You promised to carry out the full extent of the law against “anyone who lifts their hand against innocents, Jews and Arabs alike.” One law for the Jew and the Arab. Really? How much time would it take for the Shin Bet to impose a curfew on all Palestinian villages after terrorists burned a Jewish family in their sleep in a neighboring settlement and killed the parents and their child? What punishment is given to a Palestinian stone-thrower compared to that imposed on a Jew convicted of the same offense? 

If you haven’t read the 2009 legal decision of Judge Yuval Shadmi of the Juvenile Court in Nazareth, you might want to take a look. The case in question was that of a Palestinian boy from Nazareth, suspected of throwing stones at a police car during Operation Protective Edge in the Gaza Strip. You’ll discover that in the judge's ruling, there’s one path for Arab minors who protested the 2014 bombing of Gaza and another for Jewish minors who protested the 2005 disengagement from Gaza.

The (Jewish!) judge reviewed relevant precedents and found not one case in which a Jewish juvenile was sentenced to prison time. On the other hand, he found that the state prosecution as a rule requests prison time for Arab juveniles suspected of ideologically motivated offenses. The judge noted that contrary to the cases of Israeli perpetrators, for whom procedures are delayed and pardons are issued, the Palestinians are offered no delayed procedures nor issued pardons. He called upon the state to stop such discrimination on the basis of nationality or religion.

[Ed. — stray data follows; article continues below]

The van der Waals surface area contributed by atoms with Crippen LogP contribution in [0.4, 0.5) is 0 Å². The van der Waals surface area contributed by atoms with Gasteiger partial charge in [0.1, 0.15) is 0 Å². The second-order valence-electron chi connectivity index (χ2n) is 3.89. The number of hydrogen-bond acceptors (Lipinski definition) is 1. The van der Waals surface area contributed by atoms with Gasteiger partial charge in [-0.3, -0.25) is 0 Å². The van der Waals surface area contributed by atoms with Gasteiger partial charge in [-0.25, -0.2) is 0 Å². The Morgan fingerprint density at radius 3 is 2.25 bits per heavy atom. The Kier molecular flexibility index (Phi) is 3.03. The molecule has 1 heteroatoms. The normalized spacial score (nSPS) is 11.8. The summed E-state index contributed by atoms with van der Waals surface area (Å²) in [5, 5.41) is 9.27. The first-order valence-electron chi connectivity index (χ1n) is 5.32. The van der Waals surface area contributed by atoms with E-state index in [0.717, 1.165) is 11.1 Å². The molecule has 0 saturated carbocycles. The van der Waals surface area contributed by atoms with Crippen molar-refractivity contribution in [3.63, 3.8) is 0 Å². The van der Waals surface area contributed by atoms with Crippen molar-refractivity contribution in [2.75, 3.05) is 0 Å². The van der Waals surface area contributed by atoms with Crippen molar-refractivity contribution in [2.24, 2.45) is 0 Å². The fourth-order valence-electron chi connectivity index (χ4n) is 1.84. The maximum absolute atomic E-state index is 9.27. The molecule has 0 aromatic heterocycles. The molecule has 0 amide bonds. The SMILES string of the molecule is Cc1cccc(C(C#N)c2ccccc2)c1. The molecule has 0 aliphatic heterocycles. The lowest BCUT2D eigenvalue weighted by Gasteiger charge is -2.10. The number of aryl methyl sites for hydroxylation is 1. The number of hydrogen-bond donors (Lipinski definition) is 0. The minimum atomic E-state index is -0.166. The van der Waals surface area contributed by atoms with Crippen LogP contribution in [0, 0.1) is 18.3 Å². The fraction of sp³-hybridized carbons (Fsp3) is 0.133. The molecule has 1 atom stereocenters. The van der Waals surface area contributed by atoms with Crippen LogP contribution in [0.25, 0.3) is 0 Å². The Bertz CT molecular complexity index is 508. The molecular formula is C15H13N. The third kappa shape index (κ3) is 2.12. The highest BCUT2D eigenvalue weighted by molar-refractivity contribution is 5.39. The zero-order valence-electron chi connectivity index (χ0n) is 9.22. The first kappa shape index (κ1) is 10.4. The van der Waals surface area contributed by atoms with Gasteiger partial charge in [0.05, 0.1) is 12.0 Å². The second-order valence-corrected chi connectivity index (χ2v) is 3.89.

You called on Palestinians in Israel not to follow a leadership that “seeks to fragment the country” and emphasized that “We want coexistence between Jewish and Arab citizens of the State of Israel.” Did you seek to bind together the country with the election day statement, “The Arabs are voting in droves”? What historical truth do you offer on which to base coexistence between the Jewish majority and the Arab minority? The nationality bill, according to which Israel is exclusively the state of the Jewish people? And maybe we should rely on your speech to the Knesset last March, when you argued that Arab-Israeli citizens are immigrants who came here following the “return to Zion” of the Jews “to the land being renewed, rebuilt?” As the son of a renowned historian, you must be aware of the fact that in 1918, at the very end of the Ottoman Empire's rule of the region, the Arab population in the land of Israel counted about half a million people, compared with some 100,000 Jews there.

You promised to act against the focal points of incitement with all available means, including declaring the northern branch of the Islamic Movement illegal. You said, “There will be no immunity for those who incite and encourage terror.” Why don’t you act against Lehava, which attacks Arabs just because they’re Arabs? Why do you ignore the initiative of peace activists to make the organization illegal?

Do you think Jerusalem is still a united city? If so, what do you think of the proposal to impose a closure on Palestinian neighborhoods in East Jerusalem and the call for city residents to carry weapons, assuming that this suggestion isn’t intended for the residents of Jerusalem's old Muslim Quarter?

You said that you called for a "massive reinforcement of forces," additional "regiments in Judea and Samaria" and the deployment of many border police companies to Jerusalem and across the country. With your hand on your heart, as they say, do you really believe that more policemen, more soldiers and more border police would calm the mothers whom you recently addressed in a speech, mothers who are afraid to send their children to play at the playground near their homes outside Netanya, Tel Aviv, Afula or Gedera? Should we promise our grandchildren as well blood, sweat and tears?